British officials have quietly abandoned hope of securing the government’s promised “cake and eat it” Brexit deal, increasingly accepting the inevitability of a painful trade-off between market access and political control when the UK leaves the EU.
Government insiders report a dramatic change of mood at the Department for Exiting the European Union (DExEU) since the general election, with growing Treasury influence helping force ministers to choose between prioritising economic interests or sovereignty.
This is in stark contrast to the public position of both main political parties, first set out in the #Theresa May’s Lancaster House speech in January, in which she echoed Boris Johnson’s boast that Britain can “have its cake and eat it” – enjoying full trade access without conceding over immigration, courts and payments. Labour’s Jeremy Corbyn sacked three shadow ministers on Thursday for departing from a similar position.
Yet UK civil servants are now said to be presenting ministers with a more binary choice: accept political compromises similar to aspects of the European Economic Area (EEA), or settle for a much more limited trade deal such as the recent EU-Canada free trade agreement (Ceta).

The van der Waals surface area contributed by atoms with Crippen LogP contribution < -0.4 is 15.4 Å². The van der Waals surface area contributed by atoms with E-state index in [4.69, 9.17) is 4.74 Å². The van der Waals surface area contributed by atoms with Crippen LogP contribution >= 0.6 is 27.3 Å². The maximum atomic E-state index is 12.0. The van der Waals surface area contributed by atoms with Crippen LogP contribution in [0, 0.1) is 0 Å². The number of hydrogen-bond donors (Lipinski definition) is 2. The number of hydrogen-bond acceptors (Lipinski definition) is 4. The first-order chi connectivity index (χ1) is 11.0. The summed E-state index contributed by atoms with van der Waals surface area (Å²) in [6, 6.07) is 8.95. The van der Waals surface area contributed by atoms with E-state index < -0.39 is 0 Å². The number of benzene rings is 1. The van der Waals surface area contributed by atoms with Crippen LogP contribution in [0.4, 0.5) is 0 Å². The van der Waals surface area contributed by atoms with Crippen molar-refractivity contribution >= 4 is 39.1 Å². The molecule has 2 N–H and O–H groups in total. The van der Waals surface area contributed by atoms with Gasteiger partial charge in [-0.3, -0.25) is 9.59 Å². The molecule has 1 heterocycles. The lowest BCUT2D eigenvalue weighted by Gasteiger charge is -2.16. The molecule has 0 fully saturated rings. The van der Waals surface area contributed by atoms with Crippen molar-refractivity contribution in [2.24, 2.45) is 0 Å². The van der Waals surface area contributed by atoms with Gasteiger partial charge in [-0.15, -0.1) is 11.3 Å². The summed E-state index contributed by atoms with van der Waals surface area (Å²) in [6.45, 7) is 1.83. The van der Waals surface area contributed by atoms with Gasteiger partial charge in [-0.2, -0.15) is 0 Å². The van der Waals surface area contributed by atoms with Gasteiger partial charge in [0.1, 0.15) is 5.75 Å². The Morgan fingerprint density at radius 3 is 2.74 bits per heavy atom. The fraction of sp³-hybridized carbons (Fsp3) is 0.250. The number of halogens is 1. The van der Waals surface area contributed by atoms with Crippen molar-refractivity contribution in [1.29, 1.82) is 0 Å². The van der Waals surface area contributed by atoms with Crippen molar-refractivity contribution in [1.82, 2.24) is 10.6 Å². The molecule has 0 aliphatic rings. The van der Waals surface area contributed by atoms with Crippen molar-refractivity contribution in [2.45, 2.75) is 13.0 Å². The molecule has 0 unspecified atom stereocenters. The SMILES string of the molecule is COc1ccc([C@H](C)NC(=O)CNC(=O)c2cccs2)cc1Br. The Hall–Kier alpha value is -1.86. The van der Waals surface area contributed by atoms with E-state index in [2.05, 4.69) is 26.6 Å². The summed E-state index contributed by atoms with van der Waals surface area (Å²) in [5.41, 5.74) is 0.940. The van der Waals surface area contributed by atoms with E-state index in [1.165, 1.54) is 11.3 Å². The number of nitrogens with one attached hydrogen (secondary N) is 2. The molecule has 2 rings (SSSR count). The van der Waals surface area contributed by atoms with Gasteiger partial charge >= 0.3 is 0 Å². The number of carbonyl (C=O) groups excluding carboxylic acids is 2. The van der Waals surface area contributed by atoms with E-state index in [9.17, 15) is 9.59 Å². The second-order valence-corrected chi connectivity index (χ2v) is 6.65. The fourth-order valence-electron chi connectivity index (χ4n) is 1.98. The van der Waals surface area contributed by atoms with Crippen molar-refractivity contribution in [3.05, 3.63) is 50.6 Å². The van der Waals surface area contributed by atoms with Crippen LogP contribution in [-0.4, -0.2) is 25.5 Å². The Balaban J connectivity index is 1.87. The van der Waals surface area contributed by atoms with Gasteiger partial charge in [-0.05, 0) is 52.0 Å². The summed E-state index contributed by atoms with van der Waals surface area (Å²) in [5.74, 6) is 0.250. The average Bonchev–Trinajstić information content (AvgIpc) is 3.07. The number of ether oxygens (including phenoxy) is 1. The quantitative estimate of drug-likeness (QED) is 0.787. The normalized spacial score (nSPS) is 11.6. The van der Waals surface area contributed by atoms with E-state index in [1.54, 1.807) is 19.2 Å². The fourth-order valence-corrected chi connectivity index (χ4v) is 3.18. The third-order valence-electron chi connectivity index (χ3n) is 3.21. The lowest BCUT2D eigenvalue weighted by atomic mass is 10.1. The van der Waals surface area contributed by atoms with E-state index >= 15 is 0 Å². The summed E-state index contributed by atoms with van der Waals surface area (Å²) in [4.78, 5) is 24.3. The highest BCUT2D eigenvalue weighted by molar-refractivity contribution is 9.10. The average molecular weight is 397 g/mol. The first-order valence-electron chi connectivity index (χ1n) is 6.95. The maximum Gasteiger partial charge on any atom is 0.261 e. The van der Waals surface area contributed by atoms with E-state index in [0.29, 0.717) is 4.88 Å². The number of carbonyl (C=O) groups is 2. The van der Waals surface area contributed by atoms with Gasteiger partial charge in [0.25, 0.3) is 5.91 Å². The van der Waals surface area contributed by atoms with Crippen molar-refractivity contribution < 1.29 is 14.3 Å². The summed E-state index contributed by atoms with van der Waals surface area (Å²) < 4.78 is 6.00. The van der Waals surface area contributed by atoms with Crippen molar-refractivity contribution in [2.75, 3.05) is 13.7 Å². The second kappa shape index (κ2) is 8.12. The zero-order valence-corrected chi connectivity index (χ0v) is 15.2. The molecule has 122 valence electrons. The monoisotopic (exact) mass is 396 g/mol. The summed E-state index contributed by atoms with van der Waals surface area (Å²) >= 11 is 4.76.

“We have a problem in that really there are only two viable options,” one official told the Guardian. “One is a high-access, low-control arrangement which looks a bit like the EEA. The other is a low-access, high-control arrangement where you eventually end up looking like Ceta – a more classic free trade agreement, if you are lucky.
“Of course the policy position remains the Lancaster House speech which says what we want is a high-access, high-control situation, but the author of that speech [reported to be Downing Street adviser Nick Timothy] is no longer in an influential position.”
Though full EEA-style participation in the single market is seen as politically toxic due to its requirement to accept freedom of movement, pressure is building in Whitehall for a rethink of opposition to a customs union with the EU. This would satisfy many business leaders, who are clamouring for ways to avoid trapping manufacturers behind an inflexible tariff wall but possibly still allow new international trade deals to be pursued in the service sector.